The most common cause in children of cervical tuberculous lymphadenopathy or scrofula, the main symptom of which is inflamation of the cervical lymph nodes, which results in large unsightly abscesses on the neck. Mycobacterium scrofulaceum can be found in drinking water - for instance a study in Taiwan found it in hospital drinking water (cited in Lukusa 2009). Scrophula in adults is mainly caused Mycobacterium tuberculosis.

 

Mycobacterium simiae

Recorded from hospital drinking water in Taiwan (cited in Lukusa 2009). One of the species associated with Non-Tuberculosis (NTM) lung disease in humans (cited in Lukusa 2009).

 

Mycobacterium smegmatis

Recorded from South African soil samples by Lukusa (2009).

 

Mycobacterium szulgai

Recorded from hospital drinking water in Taiwan (cited in Lukusa 2009). One of the species associated with Non-Tuberculosis (NTM) lung disease in humans (cited in Lukusa 2009).

 

Mycobacterium terrae (Radish bacillus)

Common name arises from the fact that it was first isolated from radish washings. Found in the soil and can, uncommonly, infect humans, usually people working with soil where Mycobacterium terrae probably gains entry through a wound in the hand. Infection most commonly results in tenosynovitis (inflammation of the fluid-filled sheath that surrounds a tendon) in the hand. It can also infect the lungs, causing a cavitary process and a granuloma (Smith et al. 2000). Presumably occurs in southern Africa.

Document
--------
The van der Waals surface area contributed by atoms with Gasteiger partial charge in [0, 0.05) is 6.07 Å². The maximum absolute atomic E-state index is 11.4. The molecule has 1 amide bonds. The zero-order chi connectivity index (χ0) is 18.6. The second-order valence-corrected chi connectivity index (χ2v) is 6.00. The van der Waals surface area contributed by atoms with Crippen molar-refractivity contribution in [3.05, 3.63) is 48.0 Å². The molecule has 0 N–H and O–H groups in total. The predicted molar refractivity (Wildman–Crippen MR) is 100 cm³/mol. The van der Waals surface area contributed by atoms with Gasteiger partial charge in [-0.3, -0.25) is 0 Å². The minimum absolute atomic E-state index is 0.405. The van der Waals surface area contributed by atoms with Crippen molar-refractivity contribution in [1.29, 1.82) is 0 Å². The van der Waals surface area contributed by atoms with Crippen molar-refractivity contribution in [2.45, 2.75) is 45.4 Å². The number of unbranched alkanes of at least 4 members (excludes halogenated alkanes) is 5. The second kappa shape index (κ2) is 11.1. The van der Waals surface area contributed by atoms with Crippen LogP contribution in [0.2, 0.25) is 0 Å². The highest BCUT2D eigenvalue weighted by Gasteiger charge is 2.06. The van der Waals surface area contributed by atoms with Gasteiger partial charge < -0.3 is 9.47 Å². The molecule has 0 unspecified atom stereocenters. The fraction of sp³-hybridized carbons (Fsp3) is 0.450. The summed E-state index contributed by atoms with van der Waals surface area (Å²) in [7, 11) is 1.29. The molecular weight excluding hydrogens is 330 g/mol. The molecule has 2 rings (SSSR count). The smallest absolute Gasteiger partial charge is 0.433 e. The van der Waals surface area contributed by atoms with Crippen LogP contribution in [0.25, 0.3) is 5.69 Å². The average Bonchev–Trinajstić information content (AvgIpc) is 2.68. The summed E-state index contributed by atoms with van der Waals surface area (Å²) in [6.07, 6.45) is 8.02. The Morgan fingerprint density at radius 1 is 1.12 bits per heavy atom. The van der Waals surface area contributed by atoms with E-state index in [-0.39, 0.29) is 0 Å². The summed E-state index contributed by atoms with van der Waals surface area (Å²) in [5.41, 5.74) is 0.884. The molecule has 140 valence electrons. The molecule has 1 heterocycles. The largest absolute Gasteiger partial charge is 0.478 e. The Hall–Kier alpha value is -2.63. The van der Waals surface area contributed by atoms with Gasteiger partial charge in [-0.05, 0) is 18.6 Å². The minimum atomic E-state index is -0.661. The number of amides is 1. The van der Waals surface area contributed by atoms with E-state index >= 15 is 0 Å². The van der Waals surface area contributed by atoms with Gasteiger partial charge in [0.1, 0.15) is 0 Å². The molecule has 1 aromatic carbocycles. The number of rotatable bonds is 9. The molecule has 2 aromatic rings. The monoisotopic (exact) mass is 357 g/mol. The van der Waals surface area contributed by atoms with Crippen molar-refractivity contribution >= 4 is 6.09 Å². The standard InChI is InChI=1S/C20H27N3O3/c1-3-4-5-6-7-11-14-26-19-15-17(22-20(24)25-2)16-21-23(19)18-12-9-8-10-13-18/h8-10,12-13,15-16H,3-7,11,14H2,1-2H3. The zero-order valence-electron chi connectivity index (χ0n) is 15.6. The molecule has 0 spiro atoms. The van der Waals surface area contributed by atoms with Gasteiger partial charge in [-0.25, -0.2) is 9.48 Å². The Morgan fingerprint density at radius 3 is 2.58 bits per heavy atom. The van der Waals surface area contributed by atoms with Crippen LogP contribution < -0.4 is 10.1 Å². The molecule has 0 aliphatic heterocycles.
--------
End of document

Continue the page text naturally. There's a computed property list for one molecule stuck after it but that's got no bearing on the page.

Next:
Mycobacterium tuberculosis complex (MTBC)

Members of this complex cause tuberculosis in animals, including humans.

 
 

Mycobacterium bovis

Causes tuberculosis in cattle and can also cause tuberculosis in humans (although Mycobacterium tuberculosis is the main causative agent in the latter case). A live attenuated strain was developed as a vaccine against tuberculosis by Calmette and Guérin and first used in humans in 1921. It is called Bacillus Calmette-Guérin (BCG) and has been used ever since as the primary vaccine against tuberculosis although it is not entirely effective. 

 
 

Mycobacterium caprae

Causes tubercolosis in sheep and goats - not sure if it has been recorded from southern Africa.

 
 

Mycobacterium "dassie bacillus"

Causes tuberculosis in Procavia capensis (Rock hyrax, Dassie). Research by Parsons et al. (2008) suggests high infection rates in some populations.

 
 

Mycobacterium pinnipedii

Causes tuberculosis in seals. Not sure if it has been recorded from southern Africa.

 
 

Mycobacterium tuberculosis

The main cause of human tuberculosis. The incidence of tuberculosis in South Africa is one of the highest in the world with over 400 000 reported cases per year (see tbsouthafrica.org). For more on tuberculosis, see Wikipedia and PubMed Health.

 

Mycobacterium ulcerans

Found in natural waters, soil, insects (including gerrid water bugs and mosquitoes), wild animals and fish (cited in Lukusa 2009). Causes infection of subcutaneous (under the skin) fat in humans, followed by ulceration of the skin, in a disease termed Buruli ulcer. This disease is particularly common in West Africa and there are also localised outbreaks in Victoria, Australia. I can find no references to it occurring in South Africa but presumably there have been a few cases. Buruli ulcer is the third most prevalent Mycobacterium disease globally after tuberculosis and leprosy. See Wikipedia and WHO Buruli ulcer: progress report, 2004–2008 for more.